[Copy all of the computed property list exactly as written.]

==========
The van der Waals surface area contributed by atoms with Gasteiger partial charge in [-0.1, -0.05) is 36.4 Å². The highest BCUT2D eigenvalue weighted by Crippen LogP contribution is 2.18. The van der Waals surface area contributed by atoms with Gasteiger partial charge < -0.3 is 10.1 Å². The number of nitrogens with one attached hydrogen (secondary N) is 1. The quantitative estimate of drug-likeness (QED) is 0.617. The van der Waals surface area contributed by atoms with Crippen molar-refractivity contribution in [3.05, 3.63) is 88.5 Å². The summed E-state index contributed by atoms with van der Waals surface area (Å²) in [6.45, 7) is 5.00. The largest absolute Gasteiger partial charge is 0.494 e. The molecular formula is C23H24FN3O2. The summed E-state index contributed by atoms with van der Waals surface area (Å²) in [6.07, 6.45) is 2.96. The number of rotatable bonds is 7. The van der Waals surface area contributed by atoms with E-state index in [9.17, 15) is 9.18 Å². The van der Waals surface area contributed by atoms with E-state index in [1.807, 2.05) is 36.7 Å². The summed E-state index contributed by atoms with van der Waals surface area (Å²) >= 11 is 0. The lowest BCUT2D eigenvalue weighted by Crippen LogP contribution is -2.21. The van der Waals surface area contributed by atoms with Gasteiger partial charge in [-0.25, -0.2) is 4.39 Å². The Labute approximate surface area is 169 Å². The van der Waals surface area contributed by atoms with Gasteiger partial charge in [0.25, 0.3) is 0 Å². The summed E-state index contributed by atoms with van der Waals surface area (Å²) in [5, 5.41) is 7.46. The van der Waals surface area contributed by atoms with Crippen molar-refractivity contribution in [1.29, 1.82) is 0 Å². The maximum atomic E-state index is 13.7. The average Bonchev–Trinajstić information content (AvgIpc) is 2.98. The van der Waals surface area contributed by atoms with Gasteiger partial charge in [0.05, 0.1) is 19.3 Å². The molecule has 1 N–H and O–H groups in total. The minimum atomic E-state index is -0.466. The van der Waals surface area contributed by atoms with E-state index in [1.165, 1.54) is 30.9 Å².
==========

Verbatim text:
The van der Waals surface area contributed by atoms with Gasteiger partial charge in [-0.1, -0.05) is 36.4 Å². The highest BCUT2D eigenvalue weighted by Crippen LogP contribution is 2.18. The van der Waals surface area contributed by atoms with Gasteiger partial charge < -0.3 is 10.1 Å². The number of nitrogens with one attached hydrogen (secondary N) is 1. The quantitative estimate of drug-likeness (QED) is 0.617. The van der Waals surface area contributed by atoms with Crippen molar-refractivity contribution in [3.05, 3.63) is 88.5 Å². The summed E-state index contributed by atoms with van der Waals surface area (Å²) in [6.45, 7) is 5.00. The largest absolute Gasteiger partial charge is 0.494 e. The molecular formula is C23H24FN3O2. The summed E-state index contributed by atoms with van der Waals surface area (Å²) in [6.07, 6.45) is 2.96. The number of rotatable bonds is 7. The van der Waals surface area contributed by atoms with E-state index in [9.17, 15) is 9.18 Å². The van der Waals surface area contributed by atoms with E-state index in [1.807, 2.05) is 36.7 Å². The summed E-state index contributed by atoms with van der Waals surface area (Å²) >= 11 is 0. The lowest BCUT2D eigenvalue weighted by Crippen LogP contribution is -2.21. The van der Waals surface area contributed by atoms with Gasteiger partial charge in [-0.25, -0.2) is 4.39 Å². The Labute approximate surface area is 169 Å². The van der Waals surface area contributed by atoms with Gasteiger partial charge in [0.25, 0.3) is 0 Å². The summed E-state index contributed by atoms with van der Waals surface area (Å²) in [5, 5.41) is 7.46. The van der Waals surface area contributed by atoms with Crippen molar-refractivity contribution in [1.29, 1.82) is 0 Å². The maximum atomic E-state index is 13.7. The average Bonchev–Trinajstić information content (AvgIpc) is 2.98. The van der Waals surface area contributed by atoms with Gasteiger partial charge in [0.05, 0.1) is 19.3 Å². The molecule has 1 N–H and O–H groups in total. The minimum atomic E-state index is -0.466. The van der Waals surface area contributed by atoms with E-state index in [1.165, 1.54) is 30.9 Å².